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Making the most of an arts degree

Arts versus STEM: a feud as old as time itself. Those of us studying English Literature, History, Philosophy and other similar subjects spend our three years at University not only getting a degree, but also defending our right to study it.    

For students of the arts, asserting the fact that their degrees are not pointless is as familiar an experience as breathing. But do we ever wonder what is so severely lacking in STEM students’ degrees that feeds the need to dedicate their existence to undermining their ‘inferiors’? And do we ever explore the brutal possibility that Arts degrees could, in fact, be worthless?

What’s the most common small talk question at university? “What will you do after your degree?” To which my response, as a student of English Literature, is often “I don’t know.” It is too painful to acknowledge the likelihood that in two years I will be working in Waterstones, recommending Percy Jackson to eleven-year olds.

The ability to personalise your studies is something that is rather unique and rewarding for Arts students

But let’s not be too cynical and insular in our approach to the possibilities of an Arts degree. It doesn’t always lead into any specific career path, but that creates a sense of freedom – options are open to a range of possibilities. The versatility of an Arts degree is what helps to make it interesting, as there’s such a huge breadth of modules. This diversity means that two people can both be studying for a degree in History, but the content of their degrees is completely different. The ability to personalise your studies is something that is rather unique and rewarding for Arts students.

Never is the divide between the opposing disciplines more transparent than in Week Six – for some known as Reading Week – when the truce is momentarily lifted and Arts students brace themselves for the endless memes and criticisms. However, this isn’t a political debate carried out on Newsnight, but on the far more prestigious platform of Warwick Fessions. As evidenced by a recent post: “‘Reading week’ such a f*****g p***take, it’s just a holiday cause [sic] they couldn’t stretch your content out to 10 weeks.”

I’m not going to defend myself against the onslaught of #WarwickLove5734 by stating that all Arts students do actually work throughout reading week, as that isn’t actually the case. In many ways, this comment highlights the scandalous lack of hours Arts students are contracted to every year. It’s appalling that despite paying the same fees as a STEM student, the Arts get half the contact hours and one less teaching week in the year. STEM shouldn’t be cruelly mocking us for the fact that universities charge us for significantly less content, it’s their pity that we deserve. We know we’re being shortchanged, but we’re powerless to do anything about it.

I know that I would rather prepare for my seminars over a good book and a glass of wine than by spending hours in a laboratory

In many ways the lack of contact hours can be a positive factor as it encourages a mature and independent approach to learning – well that’s my story and I’m sticking to it. There is an element of trust: that the hours not spent in the lecture hall or seminar room will be spent studying your subject. The endless reading is not such a nightmare, because shockingly some people actually enjoy reading. I know that I would rather prepare for my seminars over a good book and a glass of wine than by spending hours in a laboratory.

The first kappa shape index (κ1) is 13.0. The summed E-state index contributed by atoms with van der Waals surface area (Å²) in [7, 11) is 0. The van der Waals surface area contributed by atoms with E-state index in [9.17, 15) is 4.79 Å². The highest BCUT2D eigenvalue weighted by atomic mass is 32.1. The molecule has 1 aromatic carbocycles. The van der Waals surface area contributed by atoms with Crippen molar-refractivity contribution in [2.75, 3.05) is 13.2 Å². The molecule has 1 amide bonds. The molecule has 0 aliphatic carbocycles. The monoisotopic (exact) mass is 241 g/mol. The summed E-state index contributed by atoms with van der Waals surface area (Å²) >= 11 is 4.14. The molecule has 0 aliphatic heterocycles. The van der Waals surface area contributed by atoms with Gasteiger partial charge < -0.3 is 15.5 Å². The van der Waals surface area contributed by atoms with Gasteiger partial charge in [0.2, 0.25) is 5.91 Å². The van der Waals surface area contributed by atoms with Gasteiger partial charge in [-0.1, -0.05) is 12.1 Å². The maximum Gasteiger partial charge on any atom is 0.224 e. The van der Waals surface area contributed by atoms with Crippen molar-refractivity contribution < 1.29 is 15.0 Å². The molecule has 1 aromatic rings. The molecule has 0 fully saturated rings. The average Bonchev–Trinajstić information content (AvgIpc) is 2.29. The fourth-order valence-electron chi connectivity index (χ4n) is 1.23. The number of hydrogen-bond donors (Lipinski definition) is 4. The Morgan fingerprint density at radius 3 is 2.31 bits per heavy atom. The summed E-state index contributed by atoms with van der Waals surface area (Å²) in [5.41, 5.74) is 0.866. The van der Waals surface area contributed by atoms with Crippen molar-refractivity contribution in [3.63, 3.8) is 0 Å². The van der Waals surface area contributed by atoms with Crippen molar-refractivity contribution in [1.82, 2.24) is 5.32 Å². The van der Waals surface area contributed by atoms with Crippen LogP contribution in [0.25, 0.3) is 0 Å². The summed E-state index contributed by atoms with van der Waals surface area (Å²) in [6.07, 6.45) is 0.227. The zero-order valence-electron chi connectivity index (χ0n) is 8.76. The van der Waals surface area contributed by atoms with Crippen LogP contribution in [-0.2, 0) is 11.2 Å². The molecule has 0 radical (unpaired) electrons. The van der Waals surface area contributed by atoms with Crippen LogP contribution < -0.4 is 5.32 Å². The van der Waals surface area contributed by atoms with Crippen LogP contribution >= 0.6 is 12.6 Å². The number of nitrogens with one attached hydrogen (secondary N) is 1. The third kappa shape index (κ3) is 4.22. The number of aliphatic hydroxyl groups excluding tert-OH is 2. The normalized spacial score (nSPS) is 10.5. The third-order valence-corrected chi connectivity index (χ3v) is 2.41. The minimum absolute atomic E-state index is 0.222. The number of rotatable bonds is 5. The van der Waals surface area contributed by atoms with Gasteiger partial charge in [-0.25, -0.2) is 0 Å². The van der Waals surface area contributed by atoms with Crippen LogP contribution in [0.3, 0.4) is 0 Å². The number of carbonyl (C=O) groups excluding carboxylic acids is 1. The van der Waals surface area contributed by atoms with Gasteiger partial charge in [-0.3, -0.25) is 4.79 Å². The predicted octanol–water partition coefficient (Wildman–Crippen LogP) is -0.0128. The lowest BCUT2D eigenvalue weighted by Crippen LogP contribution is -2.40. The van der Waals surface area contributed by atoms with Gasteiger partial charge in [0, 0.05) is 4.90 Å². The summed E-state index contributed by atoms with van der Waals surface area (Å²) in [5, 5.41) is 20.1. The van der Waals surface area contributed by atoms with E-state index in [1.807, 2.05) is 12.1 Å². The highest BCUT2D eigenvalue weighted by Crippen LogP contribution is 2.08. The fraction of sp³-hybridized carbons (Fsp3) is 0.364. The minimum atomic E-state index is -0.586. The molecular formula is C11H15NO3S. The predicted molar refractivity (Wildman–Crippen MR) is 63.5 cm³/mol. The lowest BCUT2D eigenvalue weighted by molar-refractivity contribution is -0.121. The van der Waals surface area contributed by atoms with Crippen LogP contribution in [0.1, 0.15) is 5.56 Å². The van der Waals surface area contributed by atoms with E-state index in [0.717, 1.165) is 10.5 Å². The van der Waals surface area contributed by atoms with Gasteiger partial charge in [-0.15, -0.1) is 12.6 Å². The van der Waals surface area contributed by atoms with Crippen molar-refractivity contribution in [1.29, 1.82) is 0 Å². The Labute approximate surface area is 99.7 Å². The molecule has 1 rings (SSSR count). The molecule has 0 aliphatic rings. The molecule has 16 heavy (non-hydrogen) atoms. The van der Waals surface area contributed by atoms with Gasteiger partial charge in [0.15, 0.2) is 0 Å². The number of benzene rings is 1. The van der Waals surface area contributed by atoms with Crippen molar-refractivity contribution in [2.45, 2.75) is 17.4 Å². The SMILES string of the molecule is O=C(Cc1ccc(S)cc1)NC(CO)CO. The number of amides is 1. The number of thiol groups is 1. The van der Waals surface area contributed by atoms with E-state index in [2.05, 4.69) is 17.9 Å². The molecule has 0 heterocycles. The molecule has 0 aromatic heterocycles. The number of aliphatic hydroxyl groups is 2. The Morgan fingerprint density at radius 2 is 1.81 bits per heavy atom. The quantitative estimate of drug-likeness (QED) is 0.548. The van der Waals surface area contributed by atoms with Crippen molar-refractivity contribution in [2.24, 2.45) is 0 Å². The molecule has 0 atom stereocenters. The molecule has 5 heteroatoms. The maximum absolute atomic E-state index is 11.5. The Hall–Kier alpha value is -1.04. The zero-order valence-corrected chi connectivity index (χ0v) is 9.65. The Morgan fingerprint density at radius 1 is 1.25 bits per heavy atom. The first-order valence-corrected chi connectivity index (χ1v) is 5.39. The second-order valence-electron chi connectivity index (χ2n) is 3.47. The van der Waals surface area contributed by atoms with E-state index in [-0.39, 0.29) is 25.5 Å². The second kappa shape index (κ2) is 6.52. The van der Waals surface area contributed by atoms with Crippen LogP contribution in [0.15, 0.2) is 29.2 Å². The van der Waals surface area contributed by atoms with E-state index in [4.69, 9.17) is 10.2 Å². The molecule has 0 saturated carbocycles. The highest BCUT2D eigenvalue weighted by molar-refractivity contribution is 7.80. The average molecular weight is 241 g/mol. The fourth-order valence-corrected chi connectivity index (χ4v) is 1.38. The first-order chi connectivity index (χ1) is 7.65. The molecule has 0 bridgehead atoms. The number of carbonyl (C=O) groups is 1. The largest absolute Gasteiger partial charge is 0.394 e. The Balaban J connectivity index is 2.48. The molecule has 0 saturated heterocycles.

However, if Arts students are constantly being reminded of what their degree is lacking, then justice demands the same be carried out for STEM students. This is the 21st century after all, and equality must be fully extended, not only in matters of gender, sexuality and ethnicity, but also academic subjects.

A STEM student will not be able to translate Middle English into modern day language. Neither will they be able to understand the emotional backstory to Picasso’s Blue Period. And learning about the past? They have no time to reflect upon previous centuries, for they are far too busy using their knowledge to create the future. Besides, if it weren’t for Arts degrees, how would STEM students boost their egos? They depend upon us to reaffirm their purpose and importance within society.

Contrary to popular belief, STEM is not the answer to everything

The French novelist Francoise Sagan once claimed: “Culture is for people that have nothing else.” Although I find such pessimism amusing, I have to disagree with this statement. I believe the word ‘culture’ to be interchangeable with ‘STEM’ in Sagan’s claim. Many conclude that the ability to write well, construct an essay, and listen to different views and ideas are a last resort.

However, these are all invaluable skills that can be used across a wide range of career paths, such as journalism, business, teaching, advertising, law, and politics to name just a few. Having a non-specific degree with a wide range of possibilities may be viewed as better than a very specific degree with skills that can only be used within a certain career. Contrary to popular belief, STEM is not the answer to everything. Therefore, to paraphrase Sagan, “STEM is for people that have nothing else.”


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